AMEP teacher, Leah Burgers, has developed and implemented an innovative English language program to strengthen intercultural capability and cultural diversity. The English and Sewing program for refugee women is unique, combining language skills with sewing and business skills so participants can pathway into paid or self-employment. The program is offered as an elective as part of Box Hill Institute’s Adult Migrant English Program.
Leah was inspired to develop the English and Sewing elective through her experience working with AMEP students who were expected to pathway into a mainstream course or employment. Often, there was no one to help them to make that transition. She also noted that male migrants and refugees tended to secure mainstream employment quicker than females. Migrant women face more barriers, including a lack of formal work experience and education, cultural attitudes to women working, fewer opportunities to network due to family responsibilities, and the affordability and availability of childcare.
Leah said she wanted to be the conduit for these women into Australian life. She said, “These barriers and the fact that the women in the sewing group have very low English skills, meant that their employment prospects could be years away. I wanted to develop a program to fast-track their pathway to employment by providing real-life opportunities and practical step-by-step training.”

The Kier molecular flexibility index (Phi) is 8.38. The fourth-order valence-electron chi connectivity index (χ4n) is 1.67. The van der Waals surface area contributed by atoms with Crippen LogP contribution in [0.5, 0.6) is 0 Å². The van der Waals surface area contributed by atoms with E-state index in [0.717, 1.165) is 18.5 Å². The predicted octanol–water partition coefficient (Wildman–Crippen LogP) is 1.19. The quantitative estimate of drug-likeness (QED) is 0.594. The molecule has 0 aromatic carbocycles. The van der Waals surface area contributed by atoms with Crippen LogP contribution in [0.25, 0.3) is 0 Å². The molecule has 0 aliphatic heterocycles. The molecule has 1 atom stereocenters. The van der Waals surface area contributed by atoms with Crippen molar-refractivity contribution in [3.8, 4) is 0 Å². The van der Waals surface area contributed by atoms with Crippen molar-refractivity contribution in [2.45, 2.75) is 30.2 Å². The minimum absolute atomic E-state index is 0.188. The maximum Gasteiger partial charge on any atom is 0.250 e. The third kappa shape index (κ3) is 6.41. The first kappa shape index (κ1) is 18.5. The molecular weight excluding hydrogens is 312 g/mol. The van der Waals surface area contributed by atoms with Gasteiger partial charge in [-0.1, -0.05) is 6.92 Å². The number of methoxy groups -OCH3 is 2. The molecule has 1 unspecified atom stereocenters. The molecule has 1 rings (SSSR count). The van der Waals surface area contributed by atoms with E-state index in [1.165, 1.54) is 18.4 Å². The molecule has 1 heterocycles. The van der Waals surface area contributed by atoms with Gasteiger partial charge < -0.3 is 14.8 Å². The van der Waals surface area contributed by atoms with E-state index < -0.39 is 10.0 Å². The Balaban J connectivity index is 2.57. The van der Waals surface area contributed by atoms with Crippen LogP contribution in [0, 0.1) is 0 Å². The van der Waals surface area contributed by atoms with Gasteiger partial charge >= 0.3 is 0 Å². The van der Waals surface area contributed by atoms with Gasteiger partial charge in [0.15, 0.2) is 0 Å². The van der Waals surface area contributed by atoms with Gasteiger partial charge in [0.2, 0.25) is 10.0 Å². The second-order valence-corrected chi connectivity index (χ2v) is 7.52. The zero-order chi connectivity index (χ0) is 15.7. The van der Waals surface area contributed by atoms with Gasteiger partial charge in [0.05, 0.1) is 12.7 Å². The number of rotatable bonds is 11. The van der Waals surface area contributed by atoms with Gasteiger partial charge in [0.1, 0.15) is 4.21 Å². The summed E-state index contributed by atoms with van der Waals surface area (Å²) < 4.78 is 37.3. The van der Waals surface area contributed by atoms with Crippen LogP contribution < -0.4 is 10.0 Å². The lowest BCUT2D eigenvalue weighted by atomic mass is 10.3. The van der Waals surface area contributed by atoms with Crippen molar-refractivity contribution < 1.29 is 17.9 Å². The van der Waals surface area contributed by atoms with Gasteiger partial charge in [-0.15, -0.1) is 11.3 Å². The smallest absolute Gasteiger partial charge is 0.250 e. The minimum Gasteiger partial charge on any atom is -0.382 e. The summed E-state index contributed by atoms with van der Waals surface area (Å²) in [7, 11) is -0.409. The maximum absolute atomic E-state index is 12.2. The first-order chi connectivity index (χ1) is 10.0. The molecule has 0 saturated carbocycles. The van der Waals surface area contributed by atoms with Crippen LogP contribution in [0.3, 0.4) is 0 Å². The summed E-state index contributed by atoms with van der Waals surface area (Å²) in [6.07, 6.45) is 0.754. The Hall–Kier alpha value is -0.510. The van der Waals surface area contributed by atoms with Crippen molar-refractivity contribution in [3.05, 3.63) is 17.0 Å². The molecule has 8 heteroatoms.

While many of the refugee women in Leah’s classes had had very limited or no schooling, their sewing skills were exemplary and could lead to employment in Australia. She decided to use the women’s strengths to develop an English-learning program. She said, “It just takes one person to be the bridge and I wanted to be that bridge for these women.”
COVID-19 provided an unexpected opportunity for Leah’s class. She met with Sister Works, a social enterprise that helps to empower refugee and migrant women by providing a platform to sell handcrafted goods, which was looking for women to make face masks to sell to the public. Five women from the class were offered contracts and, for most of them, it was their first paid employment in Australia.
Leah also organised for some of the women to sell masks as sole traders through local shops including the handmade/vintage market, Market Fair, in Ferntree Gully. The mask-making not only provided an opportunity for the women to practice English skills in an employment and self-employment setting, the women also learnt business and networking skills to gain further employment in the future.
The English and Sewing elective has led to a growth in confidence in the women and a feeling of connection amongst themselves and the wider Australian community. More than half of the women from the initial English and Sewing group have since found paid employment and developed self-employment opportunities.